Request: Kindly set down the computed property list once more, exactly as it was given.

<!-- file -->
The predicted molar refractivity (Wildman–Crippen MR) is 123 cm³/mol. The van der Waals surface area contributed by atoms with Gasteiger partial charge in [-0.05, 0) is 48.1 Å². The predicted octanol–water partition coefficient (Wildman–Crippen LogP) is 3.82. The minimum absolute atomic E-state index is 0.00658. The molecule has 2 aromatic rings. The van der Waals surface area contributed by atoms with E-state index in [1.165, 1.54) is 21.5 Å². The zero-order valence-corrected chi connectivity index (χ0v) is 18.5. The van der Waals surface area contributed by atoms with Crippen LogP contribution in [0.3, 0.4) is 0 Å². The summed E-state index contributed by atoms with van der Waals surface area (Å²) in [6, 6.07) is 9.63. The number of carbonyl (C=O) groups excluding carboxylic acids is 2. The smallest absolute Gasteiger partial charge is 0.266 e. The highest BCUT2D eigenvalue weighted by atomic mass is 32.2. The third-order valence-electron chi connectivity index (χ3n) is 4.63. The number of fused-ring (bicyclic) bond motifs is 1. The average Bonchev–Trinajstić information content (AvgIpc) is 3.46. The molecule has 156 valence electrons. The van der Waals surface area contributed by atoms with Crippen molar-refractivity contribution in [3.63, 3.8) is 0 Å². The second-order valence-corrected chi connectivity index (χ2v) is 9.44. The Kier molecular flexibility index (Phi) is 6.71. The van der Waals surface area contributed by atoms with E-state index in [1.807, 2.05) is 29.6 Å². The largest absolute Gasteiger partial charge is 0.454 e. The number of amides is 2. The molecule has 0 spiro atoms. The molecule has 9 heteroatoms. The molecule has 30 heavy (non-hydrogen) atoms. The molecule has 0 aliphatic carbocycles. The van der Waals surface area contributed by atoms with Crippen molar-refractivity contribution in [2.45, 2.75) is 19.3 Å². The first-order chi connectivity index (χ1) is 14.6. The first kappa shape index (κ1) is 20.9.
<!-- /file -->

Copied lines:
The predicted molar refractivity (Wildman–Crippen MR) is 123 cm³/mol. The van der Waals surface area contributed by atoms with Gasteiger partial charge in [-0.05, 0) is 48.1 Å². The predicted octanol–water partition coefficient (Wildman–Crippen LogP) is 3.82. The minimum absolute atomic E-state index is 0.00658. The molecule has 2 aromatic rings. The van der Waals surface area contributed by atoms with E-state index in [1.165, 1.54) is 21.5 Å². The zero-order valence-corrected chi connectivity index (χ0v) is 18.5. The van der Waals surface area contributed by atoms with Crippen LogP contribution in [0.3, 0.4) is 0 Å². The summed E-state index contributed by atoms with van der Waals surface area (Å²) in [6, 6.07) is 9.63. The number of carbonyl (C=O) groups excluding carboxylic acids is 2. The smallest absolute Gasteiger partial charge is 0.266 e. The highest BCUT2D eigenvalue weighted by atomic mass is 32.2. The third-order valence-electron chi connectivity index (χ3n) is 4.63. The number of fused-ring (bicyclic) bond motifs is 1. The average Bonchev–Trinajstić information content (AvgIpc) is 3.46. The molecule has 156 valence electrons. The van der Waals surface area contributed by atoms with Crippen molar-refractivity contribution in [3.63, 3.8) is 0 Å². The second-order valence-corrected chi connectivity index (χ2v) is 9.44. The Kier molecular flexibility index (Phi) is 6.71. The van der Waals surface area contributed by atoms with E-state index in [1.807, 2.05) is 29.6 Å². The largest absolute Gasteiger partial charge is 0.454 e. The number of amides is 2. The molecule has 0 spiro atoms. The molecule has 9 heteroatoms. The molecule has 30 heavy (non-hydrogen) atoms. The molecule has 0 aliphatic carbocycles. The van der Waals surface area contributed by atoms with Crippen molar-refractivity contribution in [2.45, 2.75) is 19.3 Å². The first-order chi connectivity index (χ1) is 14.6. The first kappa shape index (κ1) is 20.9.